Webster defines lonely as “producing a feeling of bleakness or desolation.” I can definitely remember some periods in my life when I felt bleak or exposed and windswept. Like when I looked up and I was 30 and divorced. Or later when I found out my ex had just had a baby and she was born on my birthday! After the tears, the anger, and surprisingly came relief a discovery of a new lonely: The Good Lonely.
What exactly is “the good lonely”? It is when one possesses all the contingencies of loneliness but they are seen as a positive. Break down: when one is without the company of others and they would not have it any other way, but rather that very fact causes them to stand in the mirror and do the happy dance. This is a place of solitude that must be taken during certain periods of life in order to get back to the place of accompaniment.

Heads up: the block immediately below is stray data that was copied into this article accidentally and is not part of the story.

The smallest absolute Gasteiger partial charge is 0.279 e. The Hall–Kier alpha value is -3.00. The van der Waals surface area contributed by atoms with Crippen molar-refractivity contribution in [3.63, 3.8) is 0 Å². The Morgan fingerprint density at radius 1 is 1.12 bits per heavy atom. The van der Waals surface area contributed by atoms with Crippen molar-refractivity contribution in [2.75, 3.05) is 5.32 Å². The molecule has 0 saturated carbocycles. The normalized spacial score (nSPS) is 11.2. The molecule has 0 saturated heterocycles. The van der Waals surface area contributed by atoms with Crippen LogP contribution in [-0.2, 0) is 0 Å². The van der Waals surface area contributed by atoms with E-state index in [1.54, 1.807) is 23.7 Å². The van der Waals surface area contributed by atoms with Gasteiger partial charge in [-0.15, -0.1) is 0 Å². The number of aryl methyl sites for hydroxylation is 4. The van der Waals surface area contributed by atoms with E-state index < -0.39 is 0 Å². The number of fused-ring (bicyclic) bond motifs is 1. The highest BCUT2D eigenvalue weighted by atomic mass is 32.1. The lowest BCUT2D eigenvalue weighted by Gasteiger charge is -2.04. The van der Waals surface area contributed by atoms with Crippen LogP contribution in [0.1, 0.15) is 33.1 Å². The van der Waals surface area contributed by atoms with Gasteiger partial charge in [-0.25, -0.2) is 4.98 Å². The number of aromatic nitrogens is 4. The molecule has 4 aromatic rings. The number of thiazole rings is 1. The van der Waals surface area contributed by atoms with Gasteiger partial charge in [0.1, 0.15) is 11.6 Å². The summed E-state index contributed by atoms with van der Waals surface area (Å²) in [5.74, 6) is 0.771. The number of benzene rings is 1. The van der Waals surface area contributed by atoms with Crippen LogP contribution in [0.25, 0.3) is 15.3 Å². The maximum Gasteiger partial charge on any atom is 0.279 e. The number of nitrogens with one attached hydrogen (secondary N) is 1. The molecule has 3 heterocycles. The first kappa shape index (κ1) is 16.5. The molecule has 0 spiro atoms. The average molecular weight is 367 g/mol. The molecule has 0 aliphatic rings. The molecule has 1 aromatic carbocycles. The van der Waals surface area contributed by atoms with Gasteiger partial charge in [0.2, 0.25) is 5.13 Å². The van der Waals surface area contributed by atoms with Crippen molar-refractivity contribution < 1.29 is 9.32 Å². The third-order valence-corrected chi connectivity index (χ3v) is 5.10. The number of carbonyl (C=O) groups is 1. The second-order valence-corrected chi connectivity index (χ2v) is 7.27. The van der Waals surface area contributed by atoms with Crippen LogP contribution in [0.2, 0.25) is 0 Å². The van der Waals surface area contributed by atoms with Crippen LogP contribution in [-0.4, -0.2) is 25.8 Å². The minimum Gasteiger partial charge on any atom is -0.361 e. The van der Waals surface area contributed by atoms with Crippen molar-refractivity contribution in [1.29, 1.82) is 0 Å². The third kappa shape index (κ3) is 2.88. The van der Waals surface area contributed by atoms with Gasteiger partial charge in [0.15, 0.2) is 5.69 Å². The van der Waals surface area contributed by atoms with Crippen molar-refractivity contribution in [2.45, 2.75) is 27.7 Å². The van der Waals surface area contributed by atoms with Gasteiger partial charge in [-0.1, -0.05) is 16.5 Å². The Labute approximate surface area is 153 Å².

This time can be a great time of self discovery. A quiet time to figure out the purpose of life, a time to dream again and landscape a clear vision to turn dreams into reality without the distraction of romantic relationships, burdensome obligations to family and friends or just idle engagement. It may seem like a selfish pursuit of time but actually it will benefit not just the person but future relationships.
I would now consider myself in a "good lonely" stage. I am currently single. I have friends who understand that I have just entered graduate school and may not be able to "lunch" as often as times before. My family considers my time. I am not in complete isolation from the world, yet I am "doing me." I am realizing dreams again; laughing in my car when I am alone; taking the long way home to think. This lonely time is where I have known the most contentment in—just myself, being myself, by myself.